Rather than hinging an understanding of the life and teachings of Jesus on Genesis 1, I look to Matthew 25:31 and following, which I believe is the only time Jesus talked about how we would be judged - “I was hungry, and you gave me something to eat...whatever you did for one of the least of these brothers of mine, you did for me.”

Douglas Swartzendruber retired from full time university work in August after having served at Pepperdine University as a professor of biology and associate dean of the undergraduate college and at the University of Colorado at Colorado Springs as a professor of biology, chairman of the biology department, and interim dean of letters, arts and sciences. Swartzendruber is now heading up the BioLogos curriculum project for Christian schools.

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Martin Rizley - #10953

April 23rd 2010

or that literally rose from the dead, in such a way that his body left the tomb.”  I rejected that line of thinking with regard to the gospels, because it went against common sense and a straightforward reading of the text.  I listened to what my professors had to say, but then I read the gospels for myself and saw that they were just plain wrong.  Here I was, an undergraduate who had not even gotten his B. A. degree yet, but I knew more about the nature of the gospels than men with Phds.!  Don’t you believe that is possible, Rich?  Or is scholarly attainment a guarantee of insight into the meaning of God’s Word?  Did not David say, “I have more insight than all my teachers, for I meditate on your statutes” (Psalm 119:99).  The fact that there are parallels between the Genesis creation narrative and earlier pagan mythological accounts is easily explained if all these accounts are derived from an earlier inspired account written on tablets or passed on by oral tradition.  In that case, the Babylonian, Akkadian creation stories would represent pagan corruptions of that earlier account, whereas Genesis preserves it in pure form—even though it was written later than the Babylonian account (continued).

Rich - #10955

April 23rd 2010

Martin (#10951):

The sense of what Moses is saying is that God destroyed all humans and land animals with a flood.  But in the process of describing the mechanism of the flood, Moses uses language which is not merely “technically incorrect” but “just plain incorrect”, i.e., cosmographically false.  Calvin is not a big enough fool to try to pretend that the cosmography is somehow true.  But some American fundamentalists are, and they perform all manner of twisted reasonings to try to force literal Biblical statements which are erroneous into conformity with what we now know about the world, because if such gymnastics aren’t successful, the Bible will have to be declared erroneous, and their narrow doctrine of inerrancy cannot tolerate that.  So they waste their intellects and years of their lives arguing about things that Calvin would never have argued about, and that Jesus wouldn’t have spent five minutes on.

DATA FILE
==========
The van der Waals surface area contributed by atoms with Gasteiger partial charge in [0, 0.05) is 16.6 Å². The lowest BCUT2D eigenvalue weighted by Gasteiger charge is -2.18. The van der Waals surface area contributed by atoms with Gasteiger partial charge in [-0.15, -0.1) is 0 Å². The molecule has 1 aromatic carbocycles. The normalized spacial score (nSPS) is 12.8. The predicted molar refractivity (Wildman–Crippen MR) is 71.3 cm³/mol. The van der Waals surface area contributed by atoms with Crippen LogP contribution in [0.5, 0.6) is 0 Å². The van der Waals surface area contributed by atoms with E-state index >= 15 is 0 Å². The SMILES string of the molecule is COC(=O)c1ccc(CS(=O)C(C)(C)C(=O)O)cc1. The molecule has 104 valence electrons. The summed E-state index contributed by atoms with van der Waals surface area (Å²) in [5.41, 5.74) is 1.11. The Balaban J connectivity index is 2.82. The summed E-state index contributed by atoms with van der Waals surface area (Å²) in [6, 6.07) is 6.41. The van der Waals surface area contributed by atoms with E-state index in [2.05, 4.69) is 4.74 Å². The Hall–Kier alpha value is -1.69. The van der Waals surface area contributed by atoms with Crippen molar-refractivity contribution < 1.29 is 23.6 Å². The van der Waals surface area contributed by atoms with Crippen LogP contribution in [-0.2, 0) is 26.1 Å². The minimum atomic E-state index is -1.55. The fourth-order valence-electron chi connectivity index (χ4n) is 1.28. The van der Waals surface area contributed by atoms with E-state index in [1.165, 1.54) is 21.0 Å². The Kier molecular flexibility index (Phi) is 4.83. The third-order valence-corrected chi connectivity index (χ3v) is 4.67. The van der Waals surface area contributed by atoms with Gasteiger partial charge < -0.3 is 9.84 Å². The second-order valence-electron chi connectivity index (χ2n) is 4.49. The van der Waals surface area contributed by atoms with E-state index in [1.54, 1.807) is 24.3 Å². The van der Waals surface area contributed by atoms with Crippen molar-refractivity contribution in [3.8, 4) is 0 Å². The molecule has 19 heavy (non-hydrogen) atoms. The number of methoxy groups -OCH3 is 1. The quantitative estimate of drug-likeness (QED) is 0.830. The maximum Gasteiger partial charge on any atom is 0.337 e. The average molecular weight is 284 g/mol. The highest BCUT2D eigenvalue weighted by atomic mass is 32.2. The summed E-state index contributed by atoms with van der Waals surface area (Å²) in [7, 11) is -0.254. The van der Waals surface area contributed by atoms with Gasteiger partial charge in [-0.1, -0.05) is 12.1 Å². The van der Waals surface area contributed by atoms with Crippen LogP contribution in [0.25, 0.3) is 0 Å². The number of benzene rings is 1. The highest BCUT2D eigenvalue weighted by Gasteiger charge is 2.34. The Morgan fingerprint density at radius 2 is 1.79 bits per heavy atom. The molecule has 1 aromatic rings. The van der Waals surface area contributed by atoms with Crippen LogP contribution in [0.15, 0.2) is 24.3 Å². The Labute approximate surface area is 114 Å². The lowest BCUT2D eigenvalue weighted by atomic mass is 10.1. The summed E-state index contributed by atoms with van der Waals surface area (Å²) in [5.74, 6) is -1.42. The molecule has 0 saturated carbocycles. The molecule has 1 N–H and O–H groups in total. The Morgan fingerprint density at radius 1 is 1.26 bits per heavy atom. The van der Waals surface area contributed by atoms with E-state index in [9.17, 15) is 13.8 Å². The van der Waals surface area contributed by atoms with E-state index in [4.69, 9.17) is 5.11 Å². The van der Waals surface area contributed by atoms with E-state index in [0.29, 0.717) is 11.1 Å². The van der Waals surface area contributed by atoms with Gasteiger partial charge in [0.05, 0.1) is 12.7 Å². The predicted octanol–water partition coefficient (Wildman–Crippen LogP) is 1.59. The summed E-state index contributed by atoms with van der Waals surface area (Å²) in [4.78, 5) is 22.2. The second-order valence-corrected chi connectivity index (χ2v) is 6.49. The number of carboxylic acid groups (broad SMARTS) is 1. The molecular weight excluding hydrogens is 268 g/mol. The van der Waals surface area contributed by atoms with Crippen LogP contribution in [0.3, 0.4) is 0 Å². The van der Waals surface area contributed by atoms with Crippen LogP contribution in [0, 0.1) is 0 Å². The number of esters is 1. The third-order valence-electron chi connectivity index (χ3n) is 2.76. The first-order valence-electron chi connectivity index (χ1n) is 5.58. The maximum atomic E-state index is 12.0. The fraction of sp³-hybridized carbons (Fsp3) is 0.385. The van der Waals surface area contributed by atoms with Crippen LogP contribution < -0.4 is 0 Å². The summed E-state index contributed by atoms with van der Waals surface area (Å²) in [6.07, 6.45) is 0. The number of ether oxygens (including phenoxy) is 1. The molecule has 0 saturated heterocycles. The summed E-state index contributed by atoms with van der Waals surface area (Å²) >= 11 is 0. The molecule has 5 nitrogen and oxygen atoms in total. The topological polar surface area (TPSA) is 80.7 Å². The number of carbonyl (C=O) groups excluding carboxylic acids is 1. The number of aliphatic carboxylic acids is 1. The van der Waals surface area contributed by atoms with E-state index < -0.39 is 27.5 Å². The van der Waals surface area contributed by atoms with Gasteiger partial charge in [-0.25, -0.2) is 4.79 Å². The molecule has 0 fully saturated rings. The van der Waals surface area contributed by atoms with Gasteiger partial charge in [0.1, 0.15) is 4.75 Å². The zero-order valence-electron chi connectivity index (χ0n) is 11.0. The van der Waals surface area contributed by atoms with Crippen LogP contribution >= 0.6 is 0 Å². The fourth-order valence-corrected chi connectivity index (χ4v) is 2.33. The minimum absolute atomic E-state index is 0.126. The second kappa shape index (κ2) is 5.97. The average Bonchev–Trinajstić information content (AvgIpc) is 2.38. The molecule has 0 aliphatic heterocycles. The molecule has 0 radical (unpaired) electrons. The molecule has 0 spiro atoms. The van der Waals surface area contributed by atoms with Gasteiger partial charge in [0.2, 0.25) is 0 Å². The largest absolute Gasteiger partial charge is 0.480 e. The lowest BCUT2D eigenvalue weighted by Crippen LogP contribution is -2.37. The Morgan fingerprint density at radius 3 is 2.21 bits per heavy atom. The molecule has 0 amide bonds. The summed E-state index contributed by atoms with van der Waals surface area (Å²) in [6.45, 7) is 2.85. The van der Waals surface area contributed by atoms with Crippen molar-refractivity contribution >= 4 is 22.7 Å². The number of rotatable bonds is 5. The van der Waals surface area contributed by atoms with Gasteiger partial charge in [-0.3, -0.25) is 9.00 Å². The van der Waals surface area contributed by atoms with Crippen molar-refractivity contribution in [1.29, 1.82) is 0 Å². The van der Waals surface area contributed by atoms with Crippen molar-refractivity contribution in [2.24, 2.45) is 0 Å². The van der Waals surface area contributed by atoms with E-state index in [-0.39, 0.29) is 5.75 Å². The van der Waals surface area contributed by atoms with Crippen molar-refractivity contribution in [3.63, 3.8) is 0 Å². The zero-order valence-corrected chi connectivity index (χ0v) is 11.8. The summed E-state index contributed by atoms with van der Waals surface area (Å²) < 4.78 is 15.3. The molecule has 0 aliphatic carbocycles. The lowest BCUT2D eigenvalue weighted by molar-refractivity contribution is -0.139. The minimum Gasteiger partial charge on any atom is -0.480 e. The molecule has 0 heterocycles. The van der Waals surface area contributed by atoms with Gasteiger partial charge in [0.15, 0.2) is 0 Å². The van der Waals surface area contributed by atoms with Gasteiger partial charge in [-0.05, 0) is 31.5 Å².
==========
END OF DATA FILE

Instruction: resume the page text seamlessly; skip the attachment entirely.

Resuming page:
Martin Rizley - #10956

April 23rd 2010

So I am not saying, Rich, that the biblical scholar must recognize the opinion of a less educated laymen as EQUAL to his own.  I am saying that sometimes he must recognize that the views of the uneducated “ploughboy with a Bible in his hand” are actually SUPERIOR to the ideas he has been imbibing in the ‘rarified atmosphere’ of academia.  Perhaps the fact that Adam’s and Noah’s names appear in a list of Jesus’ historical ancestors actually DOES mean that they were historical figures after all!  What a novel idea!  I’ve got to go now. . .perhaps I can respond to some of the other points you raised later.

Rich - #10957

April 23rd 2010

Martin (post 2 continued from above):

I have no idea whether Calvin would have signed the Chicago Statement or not.  I feel certain that he would not have agreed with the way in which a number of American fundamentalists *interpret* that statement.

The difficulty would be solved if everyone would just agree to the notion that the Bible is inerrant “in matters of faith and morals” or words to that effect.  Thus, if any historical or geographical statement in the Bible *is* crucial to either faith or morals, then it is protected by the formula; but it is left open which statements are crucial.  So obviously the key events in the life of Jesus are going to be “matters of faith and morals”, and anything in the Apostles’ Creed will be; but if some people are not convinced that literal 24-hour days, or waters above the stars, or some other things, are “matters of faith and morals”, then it should be possible for Christians to disagree over those things.  But many fundamentalists are not willing to leave it at that.  Thus, in taking unnecessary stands on, say, the age of the earth, the Church loses people like riverrunner above (#9811) to unbelief.  I hope the fundamentalists are prepared to answer for that, when the time comes.

Rich - #10959

April 23rd 2010

Martin (post 3 continued from above):

Obviously if your professors had openly abandoned Christian faith, there was no reason why you should treat their statements as representing the teaching of the Church.  I don’t see the problem there.  Bart Ehrman is up front in saying that he doesn’t speak as a Christian when he analyzes the Gospels to nothingness.  So in a case like that, you’re forewarned and forearmed.